The Transcend drive had a weird result at 4K with sequential writes. I ran this an extra 10 times just to check and tried with some other tests (fio and dd) and both of those exhibited the same behavior. It doesn’t persist across other block sizes, or even on the other test types so that’s good.
If you’re curious, I recently published a piece on Raspberry Pi 5 microSD card speeds so if you’re trying to decide whether the jump is worth it, feel free to check it out.
Pricing & Value
The hardware is great. You can see that they’ve gone to great lengths to make sure that everything works as it should and no corners have been cut. As a bonus, they had to reverse engineer the PCIe connection on the Pi 5 to get this working and once the Raspberry Pi group announced it officially, they’d got it spot on.
Given the Pi 5 is the 1st Raspberry Pi to pack enough of a punch to be a somewhat reasonable desktop option, the financial outlay to get up and running with a fast NVMe drive isn’t terrible. As we’re only rocking a single Gen2/3 PCIe lane, you don’t need to go for the latest and greatest drive on the market. If you have an old one lying around from a PC upgrade, it’s a prime candidate to speed up your new SBC!
I’m a big fan of what the guys at Pineberry Pi have come up with here. They’re going about things the right way and are producing some incredible products. Everything feels premium and I do not doubt that there’s a great future ahead for the duo.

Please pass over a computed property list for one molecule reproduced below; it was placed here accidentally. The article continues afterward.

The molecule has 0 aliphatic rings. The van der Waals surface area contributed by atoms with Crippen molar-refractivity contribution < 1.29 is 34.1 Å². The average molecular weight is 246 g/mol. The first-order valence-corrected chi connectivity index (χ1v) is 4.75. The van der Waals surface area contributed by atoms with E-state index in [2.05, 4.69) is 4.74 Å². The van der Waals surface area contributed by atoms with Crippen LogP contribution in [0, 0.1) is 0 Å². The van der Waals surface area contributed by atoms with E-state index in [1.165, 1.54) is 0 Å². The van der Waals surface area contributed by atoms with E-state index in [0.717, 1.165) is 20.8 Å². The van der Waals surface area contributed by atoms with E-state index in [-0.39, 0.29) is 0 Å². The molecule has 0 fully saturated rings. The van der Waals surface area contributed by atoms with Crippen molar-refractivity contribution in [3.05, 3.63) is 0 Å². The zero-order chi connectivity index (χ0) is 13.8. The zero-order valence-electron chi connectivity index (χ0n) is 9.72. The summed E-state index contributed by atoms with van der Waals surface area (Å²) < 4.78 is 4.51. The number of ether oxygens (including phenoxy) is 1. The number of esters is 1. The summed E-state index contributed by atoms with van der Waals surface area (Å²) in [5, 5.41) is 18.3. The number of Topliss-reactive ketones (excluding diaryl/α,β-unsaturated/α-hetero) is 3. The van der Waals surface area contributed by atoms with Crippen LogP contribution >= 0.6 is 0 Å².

They already have an AI Hat available which is in a similar form factor (mounting underneath your Pi 5), though it offers an M.2 E-Key connector so you can connect devices such as the Google Coral Edge to turn your Pi into an AI machine (well, kind of). You can’t use it in conjunction with the NVMe hats due to the single PCIe connection but it’s still a great option.
All in all, I’m very happy with my purchase and whilst we wait to see what the Raspberry Pi team comes out with themselves, if you’re looking to get up and running with an NVMe drive on your latest Raspberry-flavoured SBC, please do consider the Pineberry Pi options. They offer great value and great performance, and you’ll be helping a new startup that wants to do great things in the space. With our help in the form of support, we can make sure they’re able to do so.
PineBerry Pi HatDrive Giveaway!
Oh, and before I go, as part of this PineBerry Pi HatDrive Review, I’m going to be giving away 1 PineBerry Pi HatDrive Top as the lovely people sent me some extras to give to my readers (though as a disclaimer, I bought and paid for the bottom “hat” that I reviewed here and all views are my own, this is not a sponsored/paid ad piece!)
All you have to do to be in with a chance of getting your hands on the board shown above is to leave a comment on this post telling me what you’re planning to do with your Raspberry Pi 5 and how an NVMe drive would help with that! Simple, init.
Entries for this will be open until the end of the month and I’ll ship worldwide (in the 1st week of January) so I wish you the best of luck!